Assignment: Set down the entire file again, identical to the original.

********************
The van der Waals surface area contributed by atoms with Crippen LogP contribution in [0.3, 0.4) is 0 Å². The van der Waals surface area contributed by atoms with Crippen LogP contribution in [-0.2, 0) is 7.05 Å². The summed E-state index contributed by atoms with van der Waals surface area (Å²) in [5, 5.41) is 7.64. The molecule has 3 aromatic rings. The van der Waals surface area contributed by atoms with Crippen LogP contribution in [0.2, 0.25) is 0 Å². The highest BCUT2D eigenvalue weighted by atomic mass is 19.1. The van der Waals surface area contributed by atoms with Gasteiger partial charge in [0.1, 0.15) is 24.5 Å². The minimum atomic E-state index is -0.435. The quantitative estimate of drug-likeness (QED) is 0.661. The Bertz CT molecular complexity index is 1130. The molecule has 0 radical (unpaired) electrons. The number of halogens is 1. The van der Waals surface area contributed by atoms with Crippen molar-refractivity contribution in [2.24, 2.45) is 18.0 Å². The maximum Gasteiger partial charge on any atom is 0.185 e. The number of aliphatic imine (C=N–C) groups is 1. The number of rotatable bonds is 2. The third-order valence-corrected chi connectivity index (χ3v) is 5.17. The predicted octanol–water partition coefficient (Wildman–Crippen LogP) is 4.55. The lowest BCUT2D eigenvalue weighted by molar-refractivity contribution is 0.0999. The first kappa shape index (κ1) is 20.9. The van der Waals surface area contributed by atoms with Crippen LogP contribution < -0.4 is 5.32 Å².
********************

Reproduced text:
The van der Waals surface area contributed by atoms with Crippen LogP contribution in [0.3, 0.4) is 0 Å². The van der Waals surface area contributed by atoms with Crippen LogP contribution in [-0.2, 0) is 7.05 Å². The summed E-state index contributed by atoms with van der Waals surface area (Å²) in [5, 5.41) is 7.64. The molecule has 3 aromatic rings. The van der Waals surface area contributed by atoms with Crippen LogP contribution in [0.2, 0.25) is 0 Å². The highest BCUT2D eigenvalue weighted by atomic mass is 19.1. The van der Waals surface area contributed by atoms with Gasteiger partial charge in [0.1, 0.15) is 24.5 Å². The minimum atomic E-state index is -0.435. The quantitative estimate of drug-likeness (QED) is 0.661. The Bertz CT molecular complexity index is 1130. The molecule has 0 radical (unpaired) electrons. The number of halogens is 1. The van der Waals surface area contributed by atoms with Crippen molar-refractivity contribution in [2.24, 2.45) is 18.0 Å². The maximum Gasteiger partial charge on any atom is 0.185 e. The number of aliphatic imine (C=N–C) groups is 1. The number of rotatable bonds is 2. The third-order valence-corrected chi connectivity index (χ3v) is 5.17. The predicted octanol–water partition coefficient (Wildman–Crippen LogP) is 4.55. The lowest BCUT2D eigenvalue weighted by molar-refractivity contribution is 0.0999. The first kappa shape index (κ1) is 20.9. The van der Waals surface area contributed by atoms with Crippen LogP contribution < -0.4 is 5.32 Å².